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Los Angeles to reach out to small and minority owned businesses


LOS ANGELES, Calif.–Los Angeles’ top elected officials vowed to help small and minority-owned local businesses win more contracts with the city.

Mayor Antonio Villaraigosa said he would develop a “business inclusion program” that would expand the city’s pool of potential bidders to include more small and minority-owned local businesses, which he called “the lifeblood of the Southern California economy.”

“As these businesses prosper, so does the city,” Villaraigosa said.

The announcement coincided with the Greater Los Angeles African American Chamber of Commerce releasing a report called “The Case for Minority Business Contracting Reform.”

The report said “The city of Los Angeles–specifically the Mayor’s office–must do all it can to make sure all businesses have an equal opportunity to grow and to contribute to the city’s immediate economic recovery.”

“Reforming contracting policies for minority businesses and enforcing those reforms with every city department and agency is a major step towards bridging the budget divide,” it added.

GLAAAC Chairman Gene Hale said the report found that minority-owned businesses are not receiving what he considered an “adequate share” of business contracts with the city.

He called on city leaders to “implement contracting reforms that will broaden opportunities for small local disadvantaged businesses.”   City Councilman Herb Wesson said he supported efforts to help not only minority-owned businesses but small businesses in general to flourish.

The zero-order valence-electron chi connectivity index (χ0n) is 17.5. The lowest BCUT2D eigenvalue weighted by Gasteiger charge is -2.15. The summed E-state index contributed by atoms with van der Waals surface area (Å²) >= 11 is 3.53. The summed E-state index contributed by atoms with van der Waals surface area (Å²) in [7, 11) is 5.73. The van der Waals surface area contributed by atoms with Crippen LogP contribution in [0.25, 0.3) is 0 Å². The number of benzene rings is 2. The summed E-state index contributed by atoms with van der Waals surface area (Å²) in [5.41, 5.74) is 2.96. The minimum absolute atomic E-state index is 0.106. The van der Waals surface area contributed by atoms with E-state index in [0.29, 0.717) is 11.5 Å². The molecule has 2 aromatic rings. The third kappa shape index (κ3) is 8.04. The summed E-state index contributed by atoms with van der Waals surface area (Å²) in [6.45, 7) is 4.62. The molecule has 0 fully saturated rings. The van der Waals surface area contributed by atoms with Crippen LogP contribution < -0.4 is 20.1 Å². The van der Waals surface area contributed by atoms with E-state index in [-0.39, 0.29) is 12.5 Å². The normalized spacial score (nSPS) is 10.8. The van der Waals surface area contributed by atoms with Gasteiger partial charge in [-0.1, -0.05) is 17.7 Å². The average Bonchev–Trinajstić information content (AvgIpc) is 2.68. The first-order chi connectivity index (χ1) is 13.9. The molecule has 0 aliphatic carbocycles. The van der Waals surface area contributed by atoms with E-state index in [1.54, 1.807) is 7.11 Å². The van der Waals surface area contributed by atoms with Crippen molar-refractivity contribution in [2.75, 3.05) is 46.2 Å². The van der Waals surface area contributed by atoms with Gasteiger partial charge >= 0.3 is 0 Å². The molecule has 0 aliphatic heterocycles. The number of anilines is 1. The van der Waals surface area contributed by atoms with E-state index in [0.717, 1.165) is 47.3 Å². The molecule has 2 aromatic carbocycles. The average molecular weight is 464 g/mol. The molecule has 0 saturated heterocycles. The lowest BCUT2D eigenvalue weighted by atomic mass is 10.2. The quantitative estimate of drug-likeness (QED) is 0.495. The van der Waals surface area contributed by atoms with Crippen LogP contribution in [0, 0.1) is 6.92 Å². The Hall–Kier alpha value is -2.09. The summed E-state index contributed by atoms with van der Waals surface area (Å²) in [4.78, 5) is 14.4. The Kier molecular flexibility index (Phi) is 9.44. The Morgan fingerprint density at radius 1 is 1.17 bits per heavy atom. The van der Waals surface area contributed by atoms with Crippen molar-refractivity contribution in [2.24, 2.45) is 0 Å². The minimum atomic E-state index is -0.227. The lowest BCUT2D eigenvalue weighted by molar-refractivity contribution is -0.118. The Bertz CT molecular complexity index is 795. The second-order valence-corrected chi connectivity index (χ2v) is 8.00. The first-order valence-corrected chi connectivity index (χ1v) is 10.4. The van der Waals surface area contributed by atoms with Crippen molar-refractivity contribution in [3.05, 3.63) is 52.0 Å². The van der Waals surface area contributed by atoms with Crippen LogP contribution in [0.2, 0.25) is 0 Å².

“The majority of the jobs that are created not just in the city and state, but in the country, are in small businesses, and those are the ones generally in need of some kind of assistance,” he said.

Since minorities have higher levels of unemployment, the city should make an effort to help businesses that involve them, Wesson said.

“A team is only as strong as its weakest link and if minority businesses are the weaker links, we need to shore them up,” he said.

The GLAAAC report urged the mayor to amend a 1985 executive order to direct city officials to make an effort to do with business local disabled veterans and local “disadvantaged” companies.

The report also called for a study to determine if minority-owned business lag behind others when it comes to winning city contracts.